Tennis ball
Ping pong ball
Marble
Procedure
1. Stretch the lycra material across the hula hoop and firmly attach it around the edge of the hula
hoop (sewing or stapling) so that you are left with circular flat surface of lycra.
2. Have two people hold the hula hoop steady horizontally so that you can look down at the
surface.
3. Place a heavy ball in the middle of the fabric, and note how the fabric is curved.
4. Place various balls at rest on the surface at the edge and note what happens to them.
5. Place various balls on the surface, with some initial speed perpendicular to the radius of the hula
hoop. Describe what happens to their direction of travel. (You should see the balls “orbiting” the
central mass).
Communicating Astronomy 101 School – CAP 2010
Density and Composition of the planets
Activity
Background
The aim of this activity is to provide students with an idea of how planetary scientists deduce the
compositions of planetary bodies via measurements of their size and mass (and hence density).
Students will have the opportunity to measure the density of a variety of common materials, and to
compare these values with those found for the planets to deduce what type of materials the planets are
composed of.
Materials required
●
●
●
●
●
A piece of iron or steel, aluminium and some pieces of rock
Weighing scales
A graduated cylinder or beaker, large enough to hold the rock/metal samples
Water and a water container (a jug is fine)
Calculators, pens
Procedure
1. Measure the mass of two pieces of metal and two pieces of rock.
2. Measure the volume of the samples by placing them in a beaker or cyclinder of water and
watching how much the water level rises.
3. Calculate the density of each sample using the formula: Density = Mass / Volume.
4. Calculate the densities of the planets from the mass and volume information provided in the
worksheet.
5. Compare the density values you get for each of the planets with those from the rocks/metals to
deduce what sort of materials the planets are made from.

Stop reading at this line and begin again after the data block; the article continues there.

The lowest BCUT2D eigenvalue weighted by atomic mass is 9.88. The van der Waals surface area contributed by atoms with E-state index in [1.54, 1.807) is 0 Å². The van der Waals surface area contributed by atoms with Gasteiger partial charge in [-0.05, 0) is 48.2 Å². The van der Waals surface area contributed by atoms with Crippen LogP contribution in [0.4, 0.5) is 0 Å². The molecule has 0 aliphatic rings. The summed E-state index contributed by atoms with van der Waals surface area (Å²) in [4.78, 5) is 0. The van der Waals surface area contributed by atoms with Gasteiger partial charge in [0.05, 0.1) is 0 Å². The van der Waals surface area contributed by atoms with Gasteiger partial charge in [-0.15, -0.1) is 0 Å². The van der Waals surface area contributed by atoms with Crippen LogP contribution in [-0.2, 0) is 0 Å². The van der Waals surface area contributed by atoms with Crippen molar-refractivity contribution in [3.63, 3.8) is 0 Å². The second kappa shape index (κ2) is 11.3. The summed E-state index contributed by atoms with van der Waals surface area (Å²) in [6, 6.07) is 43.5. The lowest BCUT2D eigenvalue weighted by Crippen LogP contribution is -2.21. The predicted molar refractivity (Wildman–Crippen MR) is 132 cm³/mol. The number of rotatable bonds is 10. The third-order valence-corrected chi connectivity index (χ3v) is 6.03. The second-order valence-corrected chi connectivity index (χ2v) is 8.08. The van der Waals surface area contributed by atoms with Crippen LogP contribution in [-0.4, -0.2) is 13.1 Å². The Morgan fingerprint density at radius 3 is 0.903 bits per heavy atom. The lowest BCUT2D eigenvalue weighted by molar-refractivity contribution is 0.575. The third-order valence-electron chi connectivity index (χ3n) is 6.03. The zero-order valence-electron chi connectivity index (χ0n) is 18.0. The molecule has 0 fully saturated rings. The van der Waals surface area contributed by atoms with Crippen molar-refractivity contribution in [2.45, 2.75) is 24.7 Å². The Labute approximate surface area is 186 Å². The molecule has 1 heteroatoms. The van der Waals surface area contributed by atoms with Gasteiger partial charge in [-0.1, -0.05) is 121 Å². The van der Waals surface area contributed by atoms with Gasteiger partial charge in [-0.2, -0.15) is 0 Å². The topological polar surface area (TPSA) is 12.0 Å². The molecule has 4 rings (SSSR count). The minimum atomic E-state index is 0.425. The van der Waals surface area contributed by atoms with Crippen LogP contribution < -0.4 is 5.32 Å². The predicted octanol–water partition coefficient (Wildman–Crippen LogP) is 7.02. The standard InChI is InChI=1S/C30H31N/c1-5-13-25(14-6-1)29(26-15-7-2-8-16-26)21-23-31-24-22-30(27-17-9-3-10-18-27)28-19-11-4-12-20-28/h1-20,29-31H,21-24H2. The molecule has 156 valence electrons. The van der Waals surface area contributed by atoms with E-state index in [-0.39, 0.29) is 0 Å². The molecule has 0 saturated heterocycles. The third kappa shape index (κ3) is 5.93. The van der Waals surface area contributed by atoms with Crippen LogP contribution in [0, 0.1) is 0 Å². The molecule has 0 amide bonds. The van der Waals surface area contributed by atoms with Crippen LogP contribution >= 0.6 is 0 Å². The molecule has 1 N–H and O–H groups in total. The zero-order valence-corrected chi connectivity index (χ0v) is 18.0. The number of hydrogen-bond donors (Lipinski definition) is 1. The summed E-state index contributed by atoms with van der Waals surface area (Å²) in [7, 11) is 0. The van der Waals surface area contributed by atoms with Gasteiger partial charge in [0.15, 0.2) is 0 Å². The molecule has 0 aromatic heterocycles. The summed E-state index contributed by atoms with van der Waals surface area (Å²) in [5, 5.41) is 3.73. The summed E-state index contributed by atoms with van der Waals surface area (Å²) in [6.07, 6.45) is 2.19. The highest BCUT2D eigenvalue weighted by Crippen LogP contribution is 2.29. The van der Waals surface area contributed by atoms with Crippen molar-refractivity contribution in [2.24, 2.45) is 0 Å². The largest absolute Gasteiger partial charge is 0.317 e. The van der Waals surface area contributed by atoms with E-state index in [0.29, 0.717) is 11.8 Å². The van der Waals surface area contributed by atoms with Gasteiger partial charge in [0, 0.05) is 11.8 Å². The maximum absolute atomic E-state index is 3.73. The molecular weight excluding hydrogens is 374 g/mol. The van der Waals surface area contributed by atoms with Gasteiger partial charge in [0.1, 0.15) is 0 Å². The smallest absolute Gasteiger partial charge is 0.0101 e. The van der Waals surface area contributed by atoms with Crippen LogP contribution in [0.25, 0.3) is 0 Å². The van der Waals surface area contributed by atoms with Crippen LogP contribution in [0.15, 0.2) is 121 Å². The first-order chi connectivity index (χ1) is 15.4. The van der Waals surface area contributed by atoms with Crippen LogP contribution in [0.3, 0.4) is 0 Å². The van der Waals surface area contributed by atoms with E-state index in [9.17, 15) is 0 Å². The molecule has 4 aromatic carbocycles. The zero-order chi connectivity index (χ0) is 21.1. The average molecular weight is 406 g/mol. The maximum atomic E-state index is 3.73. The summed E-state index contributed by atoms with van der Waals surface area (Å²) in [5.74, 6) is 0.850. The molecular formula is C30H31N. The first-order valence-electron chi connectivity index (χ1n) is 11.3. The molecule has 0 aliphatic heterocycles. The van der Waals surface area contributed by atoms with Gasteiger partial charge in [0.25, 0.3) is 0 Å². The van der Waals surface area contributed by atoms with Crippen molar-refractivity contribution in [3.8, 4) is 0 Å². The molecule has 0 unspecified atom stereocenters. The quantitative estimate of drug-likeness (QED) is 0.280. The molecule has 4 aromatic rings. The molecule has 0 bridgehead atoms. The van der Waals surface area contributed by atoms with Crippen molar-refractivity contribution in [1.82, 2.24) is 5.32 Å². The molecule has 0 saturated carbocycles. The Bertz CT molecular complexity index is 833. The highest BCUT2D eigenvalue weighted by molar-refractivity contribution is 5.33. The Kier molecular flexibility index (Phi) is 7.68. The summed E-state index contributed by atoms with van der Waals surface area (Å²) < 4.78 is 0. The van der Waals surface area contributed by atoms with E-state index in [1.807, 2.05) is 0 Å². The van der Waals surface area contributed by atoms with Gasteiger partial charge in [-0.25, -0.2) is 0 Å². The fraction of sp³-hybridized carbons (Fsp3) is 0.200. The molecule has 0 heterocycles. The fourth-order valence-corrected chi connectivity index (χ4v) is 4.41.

Communicating Astronomy 101 School – CAP 2010
Material
Mass
(kg)
Volume
(cm3)
Volume
(m3)
Density
(kg/m3)
Hint: As a rule of thumb, gaseous or icy materials have densities about the same as water, rocky materials about 2-3 times the density of water, and metallic materials about 7 to 9 times the density of water.
Intermediate densities indicate mixtures of materials.
Planet
Mass
(kg)
Volume
(m3)
Mercury
3.30 x 1023
6.083 x 1019
Venus
4.87 x 1024
9.284 x 1020
Earth
5.97 x 1024
1.083 x 1021
Mars
6.42 x 1023
1.631 x 1020
Jupiter
1.90 x 1027
1.431 x 1024
Saturn
5.68 x 1026
8.271 x 1023
Uranus
8.68 x 1025
6.833 x 1022
Neptune
1.02 x 1026
6.254 x 1022
Pluto
1.30 x 1022
7.150 x 1018
Density
(kg/m3)
Questions (for learners to answer)
1. What do you notice about the distribution of densities of the planets and Pluto?
2. Which planets / dwarf planet would float on water?
Composition
Communicating Astronomy 101 School – CAP 2010
Determining the Angular Diameter
of the Sun Activity
Background
In this activity the reflected image of the Sun is used to observe the Earth's rotation and to measure the
angular diameter of the Sun. Note: Do make it clear to learners never to look directly at the Sun under
any circumstances, since it will cause permanent and irreparable damage to their sight.
Materials required
● A 2-litre bottle
● 1 small piece of plexiglass mirror (less than 0.5 cm x 0.5 cm)
● A stand to keep the bottle from rolling, any of the following will work: 4" x 4" x 8" piece of
wood with a 1" deep 90 degree channel cut into one of the 4" x 8" faces OR the bottom part of
an empty egg carton OR a pair of bricks OR a pair of large books
● Epoxy or hot glue
● Water
● Sturdy white viewing screen (foam core or poster board)
● Watch with a second hand or a stopwatch
● Pencil
Procedure
1. Make sure your stand will prevent the cylinder of the bottle from rolling. Epoxy or hot glue the